Gary S Chapman/Photodisc/Getty Images

Goodbye, Chad & Karen

Your monikers have become synonymous with terrible behavior, so we have to let you go. (Which you were kind of already doing.)

The youths are at it again, and this time? It’s personal. I mean, not for me. But for plenty of other people born in the 1970s to early 1990s. While coming up with slang terms is a rite of passage for every new generation (all the way from “groovy” to “tight”), some of the new phrases being used by Gen Z are more than just a word. Names, in particular the names Chad and Karen, have become shorthand for bad behavior, and the effects can be seen on national baby name lists. Chad and Karen are both officially out of the top 1,000, rendering them “extinct.”

Oh Karen, what happened?

Karen was a baby name as common during the 1960s as Liam is today. (If you too can only say the name “Karen” in your best Henry Hill voice, then you also watched Goodfellas too many times in your childhood.) It was consistently in the top 10 until the 1970s, where it moved into the top 50 category. Through the 1980s and 1990s, the name was fairly consistent, creeping down the list a bit each year.

But sometime in the last decade, and the name Karen became synonymous with entitled, white, middle-class women with Kate Gosselin haircuts, often found in grocery stores yelling for managers. A paper from the University of Boulder linguistics department pegs the origin of the term “Karen” as a slang term for a terrible person to 2018, when Urban Dictionary made it an official entry. But if you decide to search for when “Karen became a ‘thing,’” you’ll find most of the articles and stories were written in 2020, when there was an overwhelming urge to yell “Don’t be such a Karen!” at every woman refusing to wear a mask in Walmart during a global pandemic.

But 2020 is also when Karen dropped a whopping 163 points on the baby name popularity list.

True, the name hadn’t been top of the charts in quite some time. From 2010 to 2019, the name went from 249 to 661, each year falling off a little bit more. Then in 2020 it dropped from 661 to 824, and there is no data since 2020, which means it’s no longer in the top 1,000 names. That’s the cultural fallout of turning a name into a joke. Some baby names have become significantly unpopular and then experience a resurgence decades later, but I have a feeling Karen will stay off of lists for longer than the usual rotation.

Sorry, Chad.

I’m old enough to remember when Chad was just the random little hanging piece of paper that was stalling an entire presidential election in Florida, but the youths have made it shorthand for a stereotypical frat boy. While some sources claim the term Chad refers to a “sexually active ‘alpha male,’” it seems that most of the time, the word is used to describe a super-jocky, oblivious, entitled, ... well... frat boy. In a TikTok video from The Wakefield Howler — a high school newspaper — a reporter asks teachers to share a word their students say that they don’t understand, and then asks the students to explain the meaning. When the word “Chad” comes up, a student describes it as “Chad is like a frat boy. Like you’re just like a Chad.”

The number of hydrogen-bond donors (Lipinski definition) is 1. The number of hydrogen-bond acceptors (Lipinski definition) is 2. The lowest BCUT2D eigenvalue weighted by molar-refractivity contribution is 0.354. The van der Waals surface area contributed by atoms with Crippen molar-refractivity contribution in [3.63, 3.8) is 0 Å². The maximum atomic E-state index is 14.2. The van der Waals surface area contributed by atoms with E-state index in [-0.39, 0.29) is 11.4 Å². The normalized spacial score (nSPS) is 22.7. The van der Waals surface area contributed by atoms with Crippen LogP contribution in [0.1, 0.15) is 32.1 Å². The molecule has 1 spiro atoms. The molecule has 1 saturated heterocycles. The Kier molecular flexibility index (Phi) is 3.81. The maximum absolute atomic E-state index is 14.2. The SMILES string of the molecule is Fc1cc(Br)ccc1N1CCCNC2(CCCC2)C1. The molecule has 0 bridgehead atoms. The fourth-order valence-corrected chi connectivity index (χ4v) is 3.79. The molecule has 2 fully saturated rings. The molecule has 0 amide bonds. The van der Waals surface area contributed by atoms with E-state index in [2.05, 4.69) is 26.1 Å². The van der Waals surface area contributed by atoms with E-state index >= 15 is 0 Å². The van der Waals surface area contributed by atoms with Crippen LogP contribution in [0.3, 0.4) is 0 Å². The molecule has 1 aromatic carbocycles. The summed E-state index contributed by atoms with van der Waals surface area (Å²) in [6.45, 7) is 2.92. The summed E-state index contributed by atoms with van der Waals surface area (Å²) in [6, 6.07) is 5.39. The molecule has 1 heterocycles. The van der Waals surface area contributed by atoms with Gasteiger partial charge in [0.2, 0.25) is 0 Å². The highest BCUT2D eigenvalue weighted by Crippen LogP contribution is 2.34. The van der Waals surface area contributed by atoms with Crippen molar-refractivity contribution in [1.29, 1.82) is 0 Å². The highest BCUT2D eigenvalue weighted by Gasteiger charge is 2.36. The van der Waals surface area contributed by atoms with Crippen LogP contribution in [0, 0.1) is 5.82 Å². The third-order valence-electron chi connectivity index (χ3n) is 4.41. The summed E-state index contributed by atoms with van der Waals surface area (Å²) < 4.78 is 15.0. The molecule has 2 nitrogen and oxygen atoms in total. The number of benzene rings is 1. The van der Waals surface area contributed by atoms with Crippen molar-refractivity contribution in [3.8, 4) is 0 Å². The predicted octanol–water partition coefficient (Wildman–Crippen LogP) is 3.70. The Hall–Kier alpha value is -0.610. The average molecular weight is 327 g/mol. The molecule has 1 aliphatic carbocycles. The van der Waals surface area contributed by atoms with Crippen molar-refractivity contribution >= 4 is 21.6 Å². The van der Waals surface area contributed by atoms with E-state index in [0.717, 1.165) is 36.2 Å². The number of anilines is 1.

Like Karen, Chad is more than just a slang term for someone chronically annoying — they’re a way to convey a certain kind of toxic whiteness: Entitled white women who can call the police on Black men doing absolutely nothing and privileged white boys who get away with sexual assault. It’s not hard to see why nobody is bestowing these names on their little bundles of joy anymore.

Chad didn’t actually need much help in its slide into obscurity. Unlike the name Karen, the name Chad for boys was already a little meh by the 1960s. It didn’t break the top 100 until 1969, and its two most popular years were when it hit 25 in both 1972 and 1973. Since then, the name has fallen off in popularity a little bit each year, going from 236 in 2000 to 896 in 2018. In 2017 it hit 955 and then bounced back a little bit the following year before it officially disappeared from the top 1,000.

It’s funny that Chad became such a popular term for Gen Z, considering most Gen Z kids have never even met a Chad. For that we can probably blame Saturday Night Live. In Season 41 of the show (that would be 2015 to 2016), Pete Davidson hilariously portrayed a character named Chad — and then brought him back 11 times over the next five years. Davidson’s Chad is a chill “stoner dude,” an apathetic doofus whose catchphrase is the riveting “Okay.”

Maybe in another 30 years, when people have forgotten that Karen used to be something we shouted at women asking for a price check at Target, the names will come back. For now, at least, I think they’re “donezo.” (Are we still saying “donezo”?)